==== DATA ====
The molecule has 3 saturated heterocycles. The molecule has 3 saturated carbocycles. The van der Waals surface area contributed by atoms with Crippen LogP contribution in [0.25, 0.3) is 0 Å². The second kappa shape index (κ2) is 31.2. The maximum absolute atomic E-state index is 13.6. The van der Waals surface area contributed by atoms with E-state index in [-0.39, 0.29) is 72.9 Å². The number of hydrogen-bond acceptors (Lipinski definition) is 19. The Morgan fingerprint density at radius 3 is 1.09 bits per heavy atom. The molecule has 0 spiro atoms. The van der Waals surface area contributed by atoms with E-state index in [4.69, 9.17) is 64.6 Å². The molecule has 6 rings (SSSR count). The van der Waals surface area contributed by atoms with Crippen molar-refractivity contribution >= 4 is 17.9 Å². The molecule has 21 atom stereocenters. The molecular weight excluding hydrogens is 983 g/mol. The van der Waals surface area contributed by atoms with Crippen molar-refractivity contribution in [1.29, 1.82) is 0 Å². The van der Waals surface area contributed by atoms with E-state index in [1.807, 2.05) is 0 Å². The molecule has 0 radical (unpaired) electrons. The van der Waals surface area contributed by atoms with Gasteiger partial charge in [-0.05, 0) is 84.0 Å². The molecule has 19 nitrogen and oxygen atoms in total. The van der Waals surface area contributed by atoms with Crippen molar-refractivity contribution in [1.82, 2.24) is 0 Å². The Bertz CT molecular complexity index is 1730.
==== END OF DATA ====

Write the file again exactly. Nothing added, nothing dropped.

The molecule has 3 saturated heterocycles. The molecule has 3 saturated carbocycles. The van der Waals surface area contributed by atoms with Crippen LogP contribution in [0.25, 0.3) is 0 Å². The second kappa shape index (κ2) is 31.2. The maximum absolute atomic E-state index is 13.6. The van der Waals surface area contributed by atoms with E-state index in [-0.39, 0.29) is 72.9 Å². The number of hydrogen-bond acceptors (Lipinski definition) is 19. The Morgan fingerprint density at radius 3 is 1.09 bits per heavy atom. The molecule has 0 spiro atoms. The van der Waals surface area contributed by atoms with E-state index in [4.69, 9.17) is 64.6 Å². The molecule has 6 rings (SSSR count). The van der Waals surface area contributed by atoms with Crippen molar-refractivity contribution >= 4 is 17.9 Å². The molecule has 21 atom stereocenters. The molecular weight excluding hydrogens is 983 g/mol. The van der Waals surface area contributed by atoms with Crippen molar-refractivity contribution in [1.29, 1.82) is 0 Å². The van der Waals surface area contributed by atoms with E-state index in [1.807, 2.05) is 0 Å². The molecule has 0 radical (unpaired) electrons. The van der Waals surface area contributed by atoms with Gasteiger partial charge in [-0.05, 0) is 84.0 Å². The molecule has 19 nitrogen and oxygen atoms in total. The van der Waals surface area contributed by atoms with Crippen molar-refractivity contribution in [1.82, 2.24) is 0 Å². The Bertz CT molecular complexity index is 1730.